Accessing Mixed-Mode SharePoint Web Applications with CSOM and PowerShell

This post describes how to force Windows Authentication when accessing a SharePoint 2013 Mixed-Mode web application via CSOM from within a PowerShell script.

Overview

I’ve been doing a lot of work with SharePoint Online Dedicated customers lately, and have to use CSOM wrapped in PowerShell to perform a number of site collection maintenance and administrative tasks (if you haven’t used CSOM + PowerShell, you should, and Chris O’Brien’s post is a great place to start). With SPO-D, customers can enable mixed-mode authentication and support partner access via forms auth, however this breaks the traditional method of authenticating using the ClientContext because SharePoint displays the authentication method dialog (windows, or forms). Steve Peschka wrote a great article on how to solve this in C# and in web services, and this post builds on that by providing an implementation for use within PowerShell.

The Challenge

Steve’s post uses an event handler to add an HTTP Header to the request and force Windows Authentication:

//Create the client context.
ClientContext ctx = new ClientContext(MixedUrlTxt.Text);
//Configure the handler that will add the header.
ctx.ExecutingWebRequest += new EventHandler<WebRequestEventArgs>(ctx_MixedAuthRequest);
//Set the Windows credentials.
ctx.AuthenticationMode = ClientAuthenticationMode.Default;
ctx.Credentials = System.Net.CredentialCache.DefaultCredentials;

//Event Handler
void ctx_MixedAuthRequest(object sender, WebRequestEventArgs e)
{
	try
	{
		//Add the header that tells SharePoint to use Windows authentication.
		e.WebRequestExecutor.RequestHeaders.Add("X-FORMS_BASED_AUTH_ACCEPTED", "f");
	}
	catch (Exception ex)
	{
		MessageBox.Show("Error setting authentication header: " + ex.Message);
	}
}

 

In PowerShell, normally you add an event handler to a .NET object using the Register-ObjectEvent command, and this was my first attempt at solving this:

Add-Type -Path "C:\Program Files\Common Files\Microsoft Shared\Web Server Extensions\16\ISAPI\Microsoft.SharePoint.Client.dll"
Add-Type -Path "C:\Program Files\Common Files\Microsoft Shared\Web Server Extensions\16\ISAPI\Microsoft.SharePoint.Client.Runtime.dll"

$clientContext = New-Object Microsoft.SharePoint.Client.ClientContext($url);
$credentials = New-Object System.Net.NetworkCredential($username, $password, $domain);
$clientContext.Credentials = $credentials;
$clientContext.AuthenticationMode = [Microsoft.SharePoint.Client.ClientAuthenticationMode]::Default

$eventAction = {
	Write-Host "In event handler..."
	$event.SourceArgs[1].WebRequestExecutor.RequestHeaders.Add("X-FORMS_BASED_AUTH_ACCEPTED", "f")
}

Register-ObjectEvent -InputObject $clientContext -EventName "ExecutingWebRequest" -SourceIdentifier "OnWebRequestExecuting" -Action $eventAction

$site = $clientContext.Site
$clientContext.Load($site)
$clientContext.ExecuteQuery()

However, after modifying the headers collection and tracing in Fiddler, the event handler would get triggered, but the custom header would never get added to the request. It turns out that this approach schedules a PSEventJob to run your script block, which doesn’t end up returning the modified event argument back to the original source event object. Prompted by a good hint from this StackOverflow post, I was able to make use of PowerShell’s ability to create on-the-fly .net code and execute it. I wrapped it up in a function that you can call in your scripts. First you add the function:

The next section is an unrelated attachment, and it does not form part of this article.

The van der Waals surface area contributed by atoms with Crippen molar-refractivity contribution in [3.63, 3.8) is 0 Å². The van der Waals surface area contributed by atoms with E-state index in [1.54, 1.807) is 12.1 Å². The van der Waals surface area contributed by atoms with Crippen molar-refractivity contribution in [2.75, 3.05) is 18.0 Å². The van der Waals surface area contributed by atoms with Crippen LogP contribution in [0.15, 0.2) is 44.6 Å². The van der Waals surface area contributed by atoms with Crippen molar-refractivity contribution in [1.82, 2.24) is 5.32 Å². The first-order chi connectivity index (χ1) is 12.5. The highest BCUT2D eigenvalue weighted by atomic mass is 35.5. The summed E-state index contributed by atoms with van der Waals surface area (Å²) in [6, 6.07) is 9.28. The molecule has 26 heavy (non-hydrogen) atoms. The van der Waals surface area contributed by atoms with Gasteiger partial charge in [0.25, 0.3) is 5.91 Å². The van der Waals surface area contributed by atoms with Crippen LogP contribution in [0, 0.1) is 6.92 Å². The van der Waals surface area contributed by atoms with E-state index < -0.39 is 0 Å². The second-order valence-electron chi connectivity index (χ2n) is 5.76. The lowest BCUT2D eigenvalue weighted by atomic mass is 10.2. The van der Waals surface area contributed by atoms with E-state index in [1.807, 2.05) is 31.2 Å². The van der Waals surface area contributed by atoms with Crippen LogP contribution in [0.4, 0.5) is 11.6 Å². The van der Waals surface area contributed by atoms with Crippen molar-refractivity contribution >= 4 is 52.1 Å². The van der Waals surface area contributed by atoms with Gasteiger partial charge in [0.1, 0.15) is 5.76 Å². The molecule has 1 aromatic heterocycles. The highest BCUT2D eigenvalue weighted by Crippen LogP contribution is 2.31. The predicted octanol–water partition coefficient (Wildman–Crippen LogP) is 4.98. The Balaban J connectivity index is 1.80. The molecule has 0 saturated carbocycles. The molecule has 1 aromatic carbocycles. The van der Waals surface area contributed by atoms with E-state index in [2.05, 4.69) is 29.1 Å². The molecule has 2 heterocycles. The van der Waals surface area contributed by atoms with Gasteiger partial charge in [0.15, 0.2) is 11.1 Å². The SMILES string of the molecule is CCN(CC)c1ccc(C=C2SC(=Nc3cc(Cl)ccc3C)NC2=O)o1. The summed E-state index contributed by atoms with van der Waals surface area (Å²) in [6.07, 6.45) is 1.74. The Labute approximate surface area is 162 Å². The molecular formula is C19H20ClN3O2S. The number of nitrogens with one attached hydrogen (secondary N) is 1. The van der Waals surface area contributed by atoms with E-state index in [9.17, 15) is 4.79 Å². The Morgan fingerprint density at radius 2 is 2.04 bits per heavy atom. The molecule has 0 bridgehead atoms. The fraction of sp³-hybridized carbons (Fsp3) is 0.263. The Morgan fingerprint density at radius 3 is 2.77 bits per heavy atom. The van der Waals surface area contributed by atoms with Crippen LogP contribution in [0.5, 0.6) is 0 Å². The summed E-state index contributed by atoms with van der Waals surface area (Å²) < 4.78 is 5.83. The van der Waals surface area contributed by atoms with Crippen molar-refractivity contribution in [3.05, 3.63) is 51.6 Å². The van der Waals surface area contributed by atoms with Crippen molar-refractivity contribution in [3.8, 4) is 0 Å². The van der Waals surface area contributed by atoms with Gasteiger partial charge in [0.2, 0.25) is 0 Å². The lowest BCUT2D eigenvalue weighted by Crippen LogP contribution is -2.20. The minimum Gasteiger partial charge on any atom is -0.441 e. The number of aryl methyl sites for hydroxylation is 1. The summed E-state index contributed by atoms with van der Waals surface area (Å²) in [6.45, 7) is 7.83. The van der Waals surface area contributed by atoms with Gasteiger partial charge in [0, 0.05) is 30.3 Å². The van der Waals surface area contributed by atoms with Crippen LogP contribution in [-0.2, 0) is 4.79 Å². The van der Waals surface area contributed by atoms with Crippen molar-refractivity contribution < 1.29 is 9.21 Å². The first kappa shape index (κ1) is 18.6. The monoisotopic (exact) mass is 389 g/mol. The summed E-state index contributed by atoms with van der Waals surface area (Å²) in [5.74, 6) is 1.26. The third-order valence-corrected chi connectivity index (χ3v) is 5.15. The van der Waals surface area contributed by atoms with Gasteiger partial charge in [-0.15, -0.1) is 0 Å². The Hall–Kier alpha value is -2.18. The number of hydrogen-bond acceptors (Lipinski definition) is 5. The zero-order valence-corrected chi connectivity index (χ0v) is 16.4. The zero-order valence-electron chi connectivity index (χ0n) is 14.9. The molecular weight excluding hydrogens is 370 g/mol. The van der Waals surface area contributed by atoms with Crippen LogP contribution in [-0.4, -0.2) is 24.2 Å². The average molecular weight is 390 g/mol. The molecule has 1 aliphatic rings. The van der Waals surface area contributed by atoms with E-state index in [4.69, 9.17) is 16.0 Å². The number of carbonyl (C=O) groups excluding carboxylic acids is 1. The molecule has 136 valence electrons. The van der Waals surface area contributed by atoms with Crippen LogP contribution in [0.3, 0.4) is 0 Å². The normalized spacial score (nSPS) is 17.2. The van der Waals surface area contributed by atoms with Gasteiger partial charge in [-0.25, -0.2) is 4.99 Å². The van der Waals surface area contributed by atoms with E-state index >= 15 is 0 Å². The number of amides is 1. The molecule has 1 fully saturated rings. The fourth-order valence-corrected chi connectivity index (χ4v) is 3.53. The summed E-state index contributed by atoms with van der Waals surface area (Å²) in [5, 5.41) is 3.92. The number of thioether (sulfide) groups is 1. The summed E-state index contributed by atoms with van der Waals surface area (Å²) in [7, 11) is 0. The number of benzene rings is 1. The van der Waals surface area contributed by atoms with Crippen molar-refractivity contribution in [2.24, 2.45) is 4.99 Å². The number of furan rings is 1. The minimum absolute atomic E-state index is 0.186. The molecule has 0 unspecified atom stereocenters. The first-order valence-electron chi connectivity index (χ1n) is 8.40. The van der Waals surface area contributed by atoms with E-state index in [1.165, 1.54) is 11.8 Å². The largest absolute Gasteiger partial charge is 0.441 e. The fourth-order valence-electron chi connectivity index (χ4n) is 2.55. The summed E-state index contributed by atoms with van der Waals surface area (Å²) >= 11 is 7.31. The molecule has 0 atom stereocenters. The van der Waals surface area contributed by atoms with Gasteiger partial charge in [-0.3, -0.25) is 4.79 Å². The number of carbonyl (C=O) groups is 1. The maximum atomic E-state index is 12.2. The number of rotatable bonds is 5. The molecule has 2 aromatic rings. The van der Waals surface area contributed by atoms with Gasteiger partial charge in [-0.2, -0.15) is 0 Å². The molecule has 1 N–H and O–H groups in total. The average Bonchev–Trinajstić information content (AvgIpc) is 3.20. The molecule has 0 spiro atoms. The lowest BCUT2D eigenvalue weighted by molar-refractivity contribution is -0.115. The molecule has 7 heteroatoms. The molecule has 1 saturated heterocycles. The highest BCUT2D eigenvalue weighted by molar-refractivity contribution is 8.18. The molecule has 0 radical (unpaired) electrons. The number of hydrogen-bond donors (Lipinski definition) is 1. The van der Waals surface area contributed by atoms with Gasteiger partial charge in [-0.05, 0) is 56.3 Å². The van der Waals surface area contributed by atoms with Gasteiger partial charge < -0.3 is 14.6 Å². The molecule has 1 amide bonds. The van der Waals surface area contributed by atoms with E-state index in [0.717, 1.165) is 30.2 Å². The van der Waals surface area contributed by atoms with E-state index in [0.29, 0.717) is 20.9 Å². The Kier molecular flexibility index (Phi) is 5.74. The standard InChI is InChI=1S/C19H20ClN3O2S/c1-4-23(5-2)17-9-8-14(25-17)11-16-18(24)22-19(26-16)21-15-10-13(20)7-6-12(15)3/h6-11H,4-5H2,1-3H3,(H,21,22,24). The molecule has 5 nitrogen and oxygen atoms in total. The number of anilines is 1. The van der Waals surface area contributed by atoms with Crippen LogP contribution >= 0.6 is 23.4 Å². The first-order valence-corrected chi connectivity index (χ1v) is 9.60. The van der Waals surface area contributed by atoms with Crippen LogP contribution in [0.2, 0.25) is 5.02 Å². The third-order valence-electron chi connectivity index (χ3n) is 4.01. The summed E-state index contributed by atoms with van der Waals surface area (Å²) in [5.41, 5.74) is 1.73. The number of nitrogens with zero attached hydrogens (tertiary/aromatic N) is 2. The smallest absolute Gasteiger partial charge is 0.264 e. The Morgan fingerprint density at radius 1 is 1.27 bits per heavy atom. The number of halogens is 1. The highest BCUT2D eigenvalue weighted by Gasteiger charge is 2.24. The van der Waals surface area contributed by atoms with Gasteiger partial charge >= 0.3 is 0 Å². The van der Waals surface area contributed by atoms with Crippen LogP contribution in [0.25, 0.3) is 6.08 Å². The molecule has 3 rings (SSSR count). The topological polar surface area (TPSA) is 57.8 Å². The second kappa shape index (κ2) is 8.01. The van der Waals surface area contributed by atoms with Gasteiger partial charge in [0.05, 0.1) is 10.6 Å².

Function HandleMixedModeWebApplication()
{
  param([Parameter(Mandatory=$true)][object]$clientContext)  
  Add-Type -TypeDefinition @"
  using System;
  using Microsoft.SharePoint.Client;
  
  namespace Toth.SPOHelpers
  {
      public static class ClientContextHelper
      {
          public static void AddRequestHandler(ClientContext context)
          {
              context.ExecutingWebRequest += new EventHandler<WebRequestEventArgs>(RequestHandler);
          }
  
          private static void RequestHandler(object sender, WebRequestEventArgs e)
          {
              //Add the header that tells SharePoint to use Windows authentication.
              e.WebRequestExecutor.RequestHeaders.Remove("X-FORMS_BASED_AUTH_ACCEPTED");
              e.WebRequestExecutor.RequestHeaders.Add("X-FORMS_BASED_AUTH_ACCEPTED", "f");
          }
      }
  }
"@ -ReferencedAssemblies "C:\Program Files\Common Files\Microsoft Shared\Web Server Extensions\16\ISAPI\Microsoft.SharePoint.Client.dll", "C:\Program Files\Common Files\Microsoft Shared\Web Server Extensions\16\ISAPI\Microsoft.SharePoint.Client.Runtime.dll";
  [Toth.SPOHelpers.ClientContextHelper]::AddRequestHandler($clientContext);
}

Then, you create your ClientContext and call the function to add the event handler:

Add-Type -Path "C:\Program Files\Common Files\Microsoft Shared\Web Server Extensions\16\ISAPI\Microsoft.SharePoint.Client.dll"
Add-Type -Path "C:\Program Files\Common Files\Microsoft Shared\Web Server Extensions\16\ISAPI\Microsoft.SharePoint.Client.Runtime.dll"

$clientContext = New-Object Microsoft.SharePoint.Client.ClientContext($url);
$clientContext.Credentials = $credentials.GetNetworkCredential();
$clientContext.AuthenticationMode = [Microsoft.SharePoint.Client.ClientAuthenticationMode]::Default

# Mixed-mode web app handling
HandleMixedModeWebApplication $clientContext;

Below is a full gist with the solution:

One comment on “Accessing Mixed-Mode SharePoint Web Applications with CSOM and PowerShell
  1. They told me we could not use PowerShell to connect to our SharePoint environment. I insisted it had to be possible. Just like you I first tried to translate the C# event to PowerShell, but it didn’t work. However, the final solution you provided did work! Thanks for this great post, it proves that we can use PowerShell (even in our environment) to interact with SharePoint.

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